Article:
One evening having lost my way

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ONE EVENING HAVING LOST MY WAY. AKA and see "Walpole," "Walpole, or the Happy Clown." "Happy Clown (The), "Happy Farmer (2)," "Do You Fancy a Seamstress?." English, Air (6/8 time). The air was first published in London by John Young in his Second Volume of the Dancing Master (1718 and four subsequent editions through the 4th of 1728), and in Walsh's The Compleat Country Dancing master under the title "Walpole, or the Happy Clown". John Gay employed the air for his Beggar's Opera (1729) for a song by Lucy in the third act beginning "I'm like a skiff on the ocean tossed." Subsequently, it was included in a number of ballad operas of the period, including The Grub-Street Opera (1731), Genuine Grub (1731), The Welsh Opera, or The Grey Mare the better Horse (1731), and The Beggar's Pantomime, or the Contending Columbines (1736). It was also issued on song-sheets, and in songsters such as The Thrush (1749) and Allan Ramsay's Gentle Shepherd. William Chappell (Popular Music of the Olden Time, vol. 2, p. 675) notes that the song "The Happy Clown," by Mr. Burkhead, begins "One evening, having lost my way," but says that a song printed to the tune in The Convivial Songster, called "As one bright sultry summer's day," may be older than any. Irish versions of the tune appear in Stanford-Petrie (Complete Collection, 1905, Nos. 1397 and 1398) under the title "Is Truagh Mar' Chonairc Mé Aén Bhean a-Ríamh" ('Tis pity I e'er saw a woman), in which two bars correspond to one bar in the older English sets.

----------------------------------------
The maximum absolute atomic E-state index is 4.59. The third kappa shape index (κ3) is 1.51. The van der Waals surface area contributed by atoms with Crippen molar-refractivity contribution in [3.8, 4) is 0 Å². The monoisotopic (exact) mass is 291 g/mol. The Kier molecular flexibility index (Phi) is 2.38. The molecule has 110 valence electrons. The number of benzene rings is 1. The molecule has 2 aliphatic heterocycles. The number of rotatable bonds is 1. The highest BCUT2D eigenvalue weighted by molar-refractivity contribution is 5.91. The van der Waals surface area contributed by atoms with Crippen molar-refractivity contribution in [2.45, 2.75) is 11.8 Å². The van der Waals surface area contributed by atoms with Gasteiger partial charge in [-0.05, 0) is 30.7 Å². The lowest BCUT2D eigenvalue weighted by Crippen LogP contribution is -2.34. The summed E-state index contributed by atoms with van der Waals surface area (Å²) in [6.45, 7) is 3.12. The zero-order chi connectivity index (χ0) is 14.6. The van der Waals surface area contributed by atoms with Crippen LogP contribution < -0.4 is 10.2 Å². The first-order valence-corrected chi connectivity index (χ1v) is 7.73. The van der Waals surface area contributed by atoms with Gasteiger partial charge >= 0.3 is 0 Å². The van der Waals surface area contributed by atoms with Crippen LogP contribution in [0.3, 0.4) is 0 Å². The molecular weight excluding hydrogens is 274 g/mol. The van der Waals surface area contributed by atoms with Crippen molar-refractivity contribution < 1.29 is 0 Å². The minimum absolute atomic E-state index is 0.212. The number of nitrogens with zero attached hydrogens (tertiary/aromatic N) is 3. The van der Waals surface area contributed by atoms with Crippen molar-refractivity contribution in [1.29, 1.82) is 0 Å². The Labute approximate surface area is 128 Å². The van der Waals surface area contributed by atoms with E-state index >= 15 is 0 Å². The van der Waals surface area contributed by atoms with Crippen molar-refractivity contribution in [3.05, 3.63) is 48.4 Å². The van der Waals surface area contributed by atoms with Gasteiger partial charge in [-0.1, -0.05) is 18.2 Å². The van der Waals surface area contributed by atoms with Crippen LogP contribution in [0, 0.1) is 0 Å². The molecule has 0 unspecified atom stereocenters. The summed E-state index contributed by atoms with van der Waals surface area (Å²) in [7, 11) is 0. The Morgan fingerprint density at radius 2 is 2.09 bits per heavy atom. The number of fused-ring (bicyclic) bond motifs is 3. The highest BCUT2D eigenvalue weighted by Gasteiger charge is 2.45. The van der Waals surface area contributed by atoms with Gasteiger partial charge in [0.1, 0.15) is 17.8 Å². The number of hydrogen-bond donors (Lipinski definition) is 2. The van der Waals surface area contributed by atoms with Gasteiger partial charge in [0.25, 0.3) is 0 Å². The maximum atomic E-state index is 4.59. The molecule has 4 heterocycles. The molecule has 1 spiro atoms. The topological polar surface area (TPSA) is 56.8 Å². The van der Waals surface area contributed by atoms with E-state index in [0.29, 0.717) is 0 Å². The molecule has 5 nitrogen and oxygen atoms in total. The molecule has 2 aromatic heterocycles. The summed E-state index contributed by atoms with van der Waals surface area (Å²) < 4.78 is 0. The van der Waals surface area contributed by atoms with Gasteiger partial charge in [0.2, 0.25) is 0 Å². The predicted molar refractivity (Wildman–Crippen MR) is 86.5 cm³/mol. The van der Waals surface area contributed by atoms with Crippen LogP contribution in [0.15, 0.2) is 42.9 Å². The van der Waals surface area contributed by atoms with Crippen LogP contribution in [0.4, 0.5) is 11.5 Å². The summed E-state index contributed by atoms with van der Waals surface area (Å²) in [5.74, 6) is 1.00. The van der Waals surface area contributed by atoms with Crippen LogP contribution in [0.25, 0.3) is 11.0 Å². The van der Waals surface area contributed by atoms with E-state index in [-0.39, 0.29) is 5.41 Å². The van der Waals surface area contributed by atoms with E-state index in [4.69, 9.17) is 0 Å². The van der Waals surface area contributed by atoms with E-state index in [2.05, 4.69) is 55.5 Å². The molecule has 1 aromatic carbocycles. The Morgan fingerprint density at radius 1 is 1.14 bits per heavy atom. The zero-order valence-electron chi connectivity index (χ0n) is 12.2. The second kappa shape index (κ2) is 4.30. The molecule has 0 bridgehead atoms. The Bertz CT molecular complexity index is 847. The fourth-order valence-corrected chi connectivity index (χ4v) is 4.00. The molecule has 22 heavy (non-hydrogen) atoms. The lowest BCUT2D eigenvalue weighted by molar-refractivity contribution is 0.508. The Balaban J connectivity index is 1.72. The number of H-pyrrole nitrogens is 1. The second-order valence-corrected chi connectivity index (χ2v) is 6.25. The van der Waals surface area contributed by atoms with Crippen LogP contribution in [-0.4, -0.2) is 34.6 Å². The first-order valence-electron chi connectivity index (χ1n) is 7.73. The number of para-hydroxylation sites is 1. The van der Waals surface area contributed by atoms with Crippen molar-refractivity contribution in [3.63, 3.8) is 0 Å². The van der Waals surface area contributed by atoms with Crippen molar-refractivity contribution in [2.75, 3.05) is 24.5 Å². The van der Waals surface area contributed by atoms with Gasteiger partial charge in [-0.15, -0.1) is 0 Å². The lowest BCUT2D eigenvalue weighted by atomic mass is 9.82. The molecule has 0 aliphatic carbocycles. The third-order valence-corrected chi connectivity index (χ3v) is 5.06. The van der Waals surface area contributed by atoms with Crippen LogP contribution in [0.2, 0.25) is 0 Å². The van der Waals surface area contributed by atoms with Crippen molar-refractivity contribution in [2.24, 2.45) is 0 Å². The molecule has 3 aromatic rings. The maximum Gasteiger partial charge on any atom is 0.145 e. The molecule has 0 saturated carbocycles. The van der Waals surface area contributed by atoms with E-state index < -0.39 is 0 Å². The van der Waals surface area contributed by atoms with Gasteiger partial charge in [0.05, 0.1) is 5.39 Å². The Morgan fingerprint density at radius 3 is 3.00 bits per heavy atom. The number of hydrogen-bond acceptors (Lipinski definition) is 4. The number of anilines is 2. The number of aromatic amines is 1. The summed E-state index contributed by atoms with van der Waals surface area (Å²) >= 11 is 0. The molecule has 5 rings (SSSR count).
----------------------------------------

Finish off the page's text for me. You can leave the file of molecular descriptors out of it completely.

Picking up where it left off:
"One evening having lost my way" was used by Pepusch as the theme for his overture to Gay's Beggar's Opera (1729), His overture set a standard for subsequent works in the ballad opera genre, although "the average early ballad-opera overture was little better than an artless medley of popular tunes." [1]

Source for notated version:

Printed sources: Chappell (Popular Music of the Olden Time, vol. 2), 1858; p. 675. Oswald (Caledonian Pocket Companion Book 10), 1760; p. 13. Raven (English Country Dance Tunes), 1984; p. 65 (facsimile of the Beggar's Opera).

Recorded sources: Green Hill Productions, John Mock - "Revolution: Songs of the Revolutionary War" (2008).

See also listing at:
Hear John Mock's recording on [1]

Back to One evening having lost my way[edit]

  1. W.J. Lawrence, "Early Irish Ballad Opera and Comic Opera" The Musical Quarterly, vol. 8, No. 3, July, 1922, p. 398